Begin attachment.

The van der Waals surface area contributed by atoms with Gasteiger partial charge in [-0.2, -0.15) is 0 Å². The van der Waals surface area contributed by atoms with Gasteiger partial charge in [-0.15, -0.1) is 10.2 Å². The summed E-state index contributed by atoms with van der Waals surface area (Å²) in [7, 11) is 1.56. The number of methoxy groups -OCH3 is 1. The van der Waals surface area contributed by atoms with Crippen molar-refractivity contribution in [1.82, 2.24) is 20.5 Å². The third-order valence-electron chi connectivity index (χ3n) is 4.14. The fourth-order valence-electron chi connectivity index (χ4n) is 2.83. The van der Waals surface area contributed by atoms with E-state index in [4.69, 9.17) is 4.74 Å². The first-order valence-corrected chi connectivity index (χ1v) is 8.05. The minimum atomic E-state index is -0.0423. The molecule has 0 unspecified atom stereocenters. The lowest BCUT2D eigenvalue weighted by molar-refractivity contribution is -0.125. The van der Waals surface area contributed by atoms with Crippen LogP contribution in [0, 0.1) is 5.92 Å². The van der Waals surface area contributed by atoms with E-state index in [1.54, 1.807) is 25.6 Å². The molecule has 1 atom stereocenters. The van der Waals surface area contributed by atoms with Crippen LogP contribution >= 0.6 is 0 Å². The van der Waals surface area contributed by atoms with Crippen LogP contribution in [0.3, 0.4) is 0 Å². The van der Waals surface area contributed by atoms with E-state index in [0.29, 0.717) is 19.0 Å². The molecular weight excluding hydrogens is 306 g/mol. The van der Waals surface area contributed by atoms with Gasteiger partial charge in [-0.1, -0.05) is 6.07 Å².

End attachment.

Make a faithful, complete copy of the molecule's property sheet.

The van der Waals surface area contributed by atoms with Gasteiger partial charge in [-0.2, -0.15) is 0 Å². The van der Waals surface area contributed by atoms with Gasteiger partial charge in [-0.15, -0.1) is 10.2 Å². The summed E-state index contributed by atoms with van der Waals surface area (Å²) in [7, 11) is 1.56. The number of methoxy groups -OCH3 is 1. The van der Waals surface area contributed by atoms with Crippen molar-refractivity contribution in [1.82, 2.24) is 20.5 Å². The third-order valence-electron chi connectivity index (χ3n) is 4.14. The fourth-order valence-electron chi connectivity index (χ4n) is 2.83. The van der Waals surface area contributed by atoms with E-state index in [4.69, 9.17) is 4.74 Å². The first-order valence-corrected chi connectivity index (χ1v) is 8.05. The minimum atomic E-state index is -0.0423. The molecule has 0 unspecified atom stereocenters. The lowest BCUT2D eigenvalue weighted by molar-refractivity contribution is -0.125. The van der Waals surface area contributed by atoms with Crippen LogP contribution in [0, 0.1) is 5.92 Å². The van der Waals surface area contributed by atoms with E-state index in [1.54, 1.807) is 25.6 Å². The molecule has 1 atom stereocenters. The van der Waals surface area contributed by atoms with Crippen LogP contribution >= 0.6 is 0 Å². The van der Waals surface area contributed by atoms with Crippen LogP contribution in [0.3, 0.4) is 0 Å². The van der Waals surface area contributed by atoms with E-state index in [0.29, 0.717) is 19.0 Å². The molecular weight excluding hydrogens is 306 g/mol. The van der Waals surface area contributed by atoms with Gasteiger partial charge in [-0.1, -0.05) is 6.07 Å².